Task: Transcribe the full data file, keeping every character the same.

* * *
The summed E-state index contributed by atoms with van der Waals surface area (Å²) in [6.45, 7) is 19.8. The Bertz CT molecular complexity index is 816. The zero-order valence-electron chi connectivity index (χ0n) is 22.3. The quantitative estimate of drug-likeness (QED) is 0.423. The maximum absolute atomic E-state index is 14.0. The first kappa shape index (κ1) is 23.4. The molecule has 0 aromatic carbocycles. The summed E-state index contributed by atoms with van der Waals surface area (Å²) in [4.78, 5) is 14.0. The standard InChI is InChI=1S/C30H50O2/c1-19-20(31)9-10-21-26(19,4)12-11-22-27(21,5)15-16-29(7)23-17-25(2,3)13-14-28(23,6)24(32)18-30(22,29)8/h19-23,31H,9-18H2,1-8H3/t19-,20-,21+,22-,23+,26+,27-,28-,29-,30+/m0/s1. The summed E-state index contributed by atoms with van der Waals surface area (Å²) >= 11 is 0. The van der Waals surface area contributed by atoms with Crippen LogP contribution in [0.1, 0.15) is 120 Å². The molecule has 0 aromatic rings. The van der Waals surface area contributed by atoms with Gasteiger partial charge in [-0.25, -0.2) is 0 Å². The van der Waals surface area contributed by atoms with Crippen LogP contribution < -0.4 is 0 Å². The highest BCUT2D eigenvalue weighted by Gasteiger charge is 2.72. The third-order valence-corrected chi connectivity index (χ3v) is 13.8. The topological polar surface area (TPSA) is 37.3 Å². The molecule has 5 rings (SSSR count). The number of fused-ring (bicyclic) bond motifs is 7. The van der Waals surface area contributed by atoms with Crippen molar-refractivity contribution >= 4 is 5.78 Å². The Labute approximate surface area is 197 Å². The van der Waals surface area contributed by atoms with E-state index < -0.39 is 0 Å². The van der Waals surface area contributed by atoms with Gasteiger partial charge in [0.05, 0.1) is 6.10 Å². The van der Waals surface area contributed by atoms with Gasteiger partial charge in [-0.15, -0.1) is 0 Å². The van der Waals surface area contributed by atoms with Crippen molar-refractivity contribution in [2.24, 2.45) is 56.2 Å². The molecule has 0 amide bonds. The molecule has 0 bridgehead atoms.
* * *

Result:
The summed E-state index contributed by atoms with van der Waals surface area (Å²) in [6.45, 7) is 19.8. The Bertz CT molecular complexity index is 816. The zero-order valence-electron chi connectivity index (χ0n) is 22.3. The quantitative estimate of drug-likeness (QED) is 0.423. The maximum absolute atomic E-state index is 14.0. The first kappa shape index (κ1) is 23.4. The molecule has 0 aromatic carbocycles. The summed E-state index contributed by atoms with van der Waals surface area (Å²) in [4.78, 5) is 14.0. The standard InChI is InChI=1S/C30H50O2/c1-19-20(31)9-10-21-26(19,4)12-11-22-27(21,5)15-16-29(7)23-17-25(2,3)13-14-28(23,6)24(32)18-30(22,29)8/h19-23,31H,9-18H2,1-8H3/t19-,20-,21+,22-,23+,26+,27-,28-,29-,30+/m0/s1. The summed E-state index contributed by atoms with van der Waals surface area (Å²) >= 11 is 0. The van der Waals surface area contributed by atoms with Crippen LogP contribution in [0.1, 0.15) is 120 Å². The molecule has 0 aromatic rings. The van der Waals surface area contributed by atoms with Gasteiger partial charge in [-0.25, -0.2) is 0 Å². The van der Waals surface area contributed by atoms with Crippen LogP contribution < -0.4 is 0 Å². The highest BCUT2D eigenvalue weighted by Gasteiger charge is 2.72. The third-order valence-corrected chi connectivity index (χ3v) is 13.8. The topological polar surface area (TPSA) is 37.3 Å². The molecule has 5 rings (SSSR count). The number of fused-ring (bicyclic) bond motifs is 7. The van der Waals surface area contributed by atoms with Crippen molar-refractivity contribution >= 4 is 5.78 Å². The Labute approximate surface area is 197 Å². The van der Waals surface area contributed by atoms with E-state index < -0.39 is 0 Å². The van der Waals surface area contributed by atoms with Gasteiger partial charge in [0.05, 0.1) is 6.10 Å². The van der Waals surface area contributed by atoms with Gasteiger partial charge in [-0.15, -0.1) is 0 Å². The van der Waals surface area contributed by atoms with Crippen molar-refractivity contribution in [2.24, 2.45) is 56.2 Å². The molecule has 0 amide bonds. The molecule has 0 bridgehead atoms.